The end of American dominance?

A chinese woman making clothes Image copyright AFP
Image caption China has had a remarkable 30 years of growth since introducing market-oriented reforms

A researcher at the World Bank has looked at several data sources and concluded that China has again become the world's largest economy — a position held by the US for 150 years that has, or has nearly, come to an end. I have provided the link for anyone who would like to go through the various computations.

The premise for this assertion is that once GDP is properly adjusted for purchasing power, that is adjusting for what a US dollar buys around the world so it tends to raise the size of the economy for a developing country like China, then China's economy is larger, or about to be, and thus the era of US dominance is just about over.

But, does it matter? Does China's rise mean the decline of the US?

Actually, I get asked this question frequently and it always makes me think of how some things are measured on a relative basis. For instance, how poverty and happiness are gauged. Or, how you weren't unhappy until some eager researcher came around asking if you had a car or holiday home like your neighbours.

First, to give the economist's answer to the question, China's rise doesn't necessarily imply the United States' decline. This is because if both countries trade, then both benefit from specialisation that raises efficiency. The problem is of course some people and industries lose, while others win — so the key is the distributional effects from trade as opposed to the overall economy gaining. Of course, there will be areas where the countries are competitors and both have been known to raise barriers in their markets which are problematic.

Long way to go

Okay, that's enough theory for now. When I answer this question, I often go back to my opening thought which is that the problem with power is that relative changes matter. So, the US could still be growing and even retain its place as the world's largest economy for a while longer, but it could feel like decline.

One of the reasons is that the U.S. has been in the position of being the sole economic superpower for much of the past century. It's been nearly without rival except for the USSR, and America's dominance has shaped the modern world economy.

Now, there's China. It has had a remarkable three decades of economic growth since it introduced market-oriented reforms in 1979. Within this past decade, average incomes have risen from less than $1,000 (the level of the poorest countries in the world) to middle income at around $6,000 or $8,000 when adjusted for purchasing power parity (or what a US dollar will buy). But because of its sheer size -- 1.3 billion people or one-fifth of the world's population -- it has become the world's second largest economy.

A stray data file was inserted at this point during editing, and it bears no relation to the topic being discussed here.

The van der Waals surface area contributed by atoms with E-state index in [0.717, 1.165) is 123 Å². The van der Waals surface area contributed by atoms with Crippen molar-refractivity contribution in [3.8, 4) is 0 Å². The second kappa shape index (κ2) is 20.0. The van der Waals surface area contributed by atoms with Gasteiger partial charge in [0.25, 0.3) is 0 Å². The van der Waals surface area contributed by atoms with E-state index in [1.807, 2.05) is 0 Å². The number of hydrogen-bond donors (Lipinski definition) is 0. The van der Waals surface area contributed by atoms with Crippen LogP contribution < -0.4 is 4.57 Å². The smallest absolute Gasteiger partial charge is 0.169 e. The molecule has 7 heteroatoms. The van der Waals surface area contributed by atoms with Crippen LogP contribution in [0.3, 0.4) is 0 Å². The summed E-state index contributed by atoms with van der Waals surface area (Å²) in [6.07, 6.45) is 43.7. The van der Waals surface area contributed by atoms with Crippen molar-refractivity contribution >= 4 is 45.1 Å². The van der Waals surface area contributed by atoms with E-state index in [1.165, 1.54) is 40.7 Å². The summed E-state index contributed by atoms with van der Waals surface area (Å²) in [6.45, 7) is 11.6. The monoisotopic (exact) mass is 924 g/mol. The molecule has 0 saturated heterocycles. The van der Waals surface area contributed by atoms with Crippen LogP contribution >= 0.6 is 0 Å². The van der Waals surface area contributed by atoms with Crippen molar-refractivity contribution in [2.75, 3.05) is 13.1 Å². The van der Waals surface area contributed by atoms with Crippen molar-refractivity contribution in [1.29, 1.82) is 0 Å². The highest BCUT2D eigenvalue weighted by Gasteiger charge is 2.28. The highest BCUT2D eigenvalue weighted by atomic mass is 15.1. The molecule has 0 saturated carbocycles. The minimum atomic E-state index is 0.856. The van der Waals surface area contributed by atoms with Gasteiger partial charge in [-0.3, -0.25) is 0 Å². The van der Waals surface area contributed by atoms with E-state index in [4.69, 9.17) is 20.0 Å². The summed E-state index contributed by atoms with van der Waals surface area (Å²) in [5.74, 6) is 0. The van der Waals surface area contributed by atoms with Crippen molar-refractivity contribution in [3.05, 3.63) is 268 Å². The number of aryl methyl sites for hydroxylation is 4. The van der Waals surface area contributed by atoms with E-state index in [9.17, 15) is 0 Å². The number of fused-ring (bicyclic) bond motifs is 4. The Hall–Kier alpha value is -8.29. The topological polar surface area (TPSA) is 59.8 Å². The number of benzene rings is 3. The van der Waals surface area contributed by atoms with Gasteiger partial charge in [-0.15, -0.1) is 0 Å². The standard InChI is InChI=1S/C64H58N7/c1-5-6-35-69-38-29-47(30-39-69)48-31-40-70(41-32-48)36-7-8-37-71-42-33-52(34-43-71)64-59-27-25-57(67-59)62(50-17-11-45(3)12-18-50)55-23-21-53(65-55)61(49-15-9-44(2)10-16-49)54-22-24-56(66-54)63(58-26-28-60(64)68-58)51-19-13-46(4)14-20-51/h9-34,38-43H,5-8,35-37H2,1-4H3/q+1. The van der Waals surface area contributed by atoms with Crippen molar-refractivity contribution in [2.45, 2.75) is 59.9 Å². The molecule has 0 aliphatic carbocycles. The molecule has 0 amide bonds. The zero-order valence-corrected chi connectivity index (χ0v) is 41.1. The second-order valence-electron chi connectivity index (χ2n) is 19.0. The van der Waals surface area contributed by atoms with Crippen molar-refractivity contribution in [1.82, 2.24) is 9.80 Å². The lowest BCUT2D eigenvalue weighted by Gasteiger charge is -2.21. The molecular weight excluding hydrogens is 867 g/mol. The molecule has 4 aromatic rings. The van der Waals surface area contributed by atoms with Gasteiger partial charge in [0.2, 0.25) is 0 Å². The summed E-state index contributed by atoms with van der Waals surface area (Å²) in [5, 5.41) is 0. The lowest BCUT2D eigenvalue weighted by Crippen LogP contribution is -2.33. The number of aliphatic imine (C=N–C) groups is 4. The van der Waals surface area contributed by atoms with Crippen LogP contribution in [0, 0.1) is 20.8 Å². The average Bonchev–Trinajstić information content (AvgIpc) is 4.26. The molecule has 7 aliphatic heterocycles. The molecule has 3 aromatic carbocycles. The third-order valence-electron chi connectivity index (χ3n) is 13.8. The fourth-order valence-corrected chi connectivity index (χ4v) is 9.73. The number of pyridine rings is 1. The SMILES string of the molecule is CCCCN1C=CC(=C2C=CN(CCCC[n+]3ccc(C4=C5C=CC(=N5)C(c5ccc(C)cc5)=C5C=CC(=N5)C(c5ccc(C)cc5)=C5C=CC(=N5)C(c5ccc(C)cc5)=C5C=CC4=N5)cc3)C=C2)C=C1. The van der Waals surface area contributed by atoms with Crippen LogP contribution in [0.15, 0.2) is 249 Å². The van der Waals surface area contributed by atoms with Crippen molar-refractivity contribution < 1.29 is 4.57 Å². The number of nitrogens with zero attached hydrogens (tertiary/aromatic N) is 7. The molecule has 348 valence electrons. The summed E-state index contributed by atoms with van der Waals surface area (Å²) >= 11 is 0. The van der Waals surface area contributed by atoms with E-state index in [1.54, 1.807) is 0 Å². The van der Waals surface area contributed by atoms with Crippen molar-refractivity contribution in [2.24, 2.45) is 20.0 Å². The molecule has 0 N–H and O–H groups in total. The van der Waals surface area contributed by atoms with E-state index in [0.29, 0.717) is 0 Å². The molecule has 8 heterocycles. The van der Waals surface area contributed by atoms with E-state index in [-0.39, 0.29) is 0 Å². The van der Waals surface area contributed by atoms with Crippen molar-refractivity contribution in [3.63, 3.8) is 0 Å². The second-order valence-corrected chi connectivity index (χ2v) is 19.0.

It's also the reason why China has a long way to go before it can rival the U.S. China already has clout, but it has a tough road ahead. And China expects its growth to slow after 30-plus years of strong expansion that is already extraordinary.

Should China succeed, it doesn't imply that America will be in actual decline. China has been growing faster than America — which is expected for a country that is still "catching up", so it feels like the US has been out-paced. Plus, the 2008 financial crisis has added hardship and unemployment that have exacerbated this feeling. Of course, there are industries where the U.S. has lost manufacturing jobs to cheaper countries like China. At the same time, it has gained in higher skilled jobs as American companies are a significant part of the foreign firms that produce more than half of China's exports.

'Man exploits man'

In any case for China to succeed, it will need to become more innovative and competitive not just on cost but quality. To do that, it needs to compete with the best in the world. Thus, America will be key.

So, China needs America. And, to state the obvious, America needs China too.

The 1.3 billion people in China represent an under-developed market that could benefit the U.S. as well as the rest of the world. Although still poor, cities like Beijing and Shanghai already offer middle income consumers, who are much in demand now as the U.S. and Europe slowly recover. It could help with America's re-balancing which is towards exports, so selling to overseas consumers instead of relying too much on debt-fuelled domestic consumption.

The U.S. may just need to get used to not being the world's sole economic power.

But, the rest of the world would benefit from having more than one engine of growth, particularly if there is more than one large market to sell to.

Finally, there is one more thing to bear in mind should the world end up with two economic superpowers that look rather different. As the distinguished economist John Kenneth Galbraith observed: "Under capitalism, man exploits man. Under communism, it's just the opposite."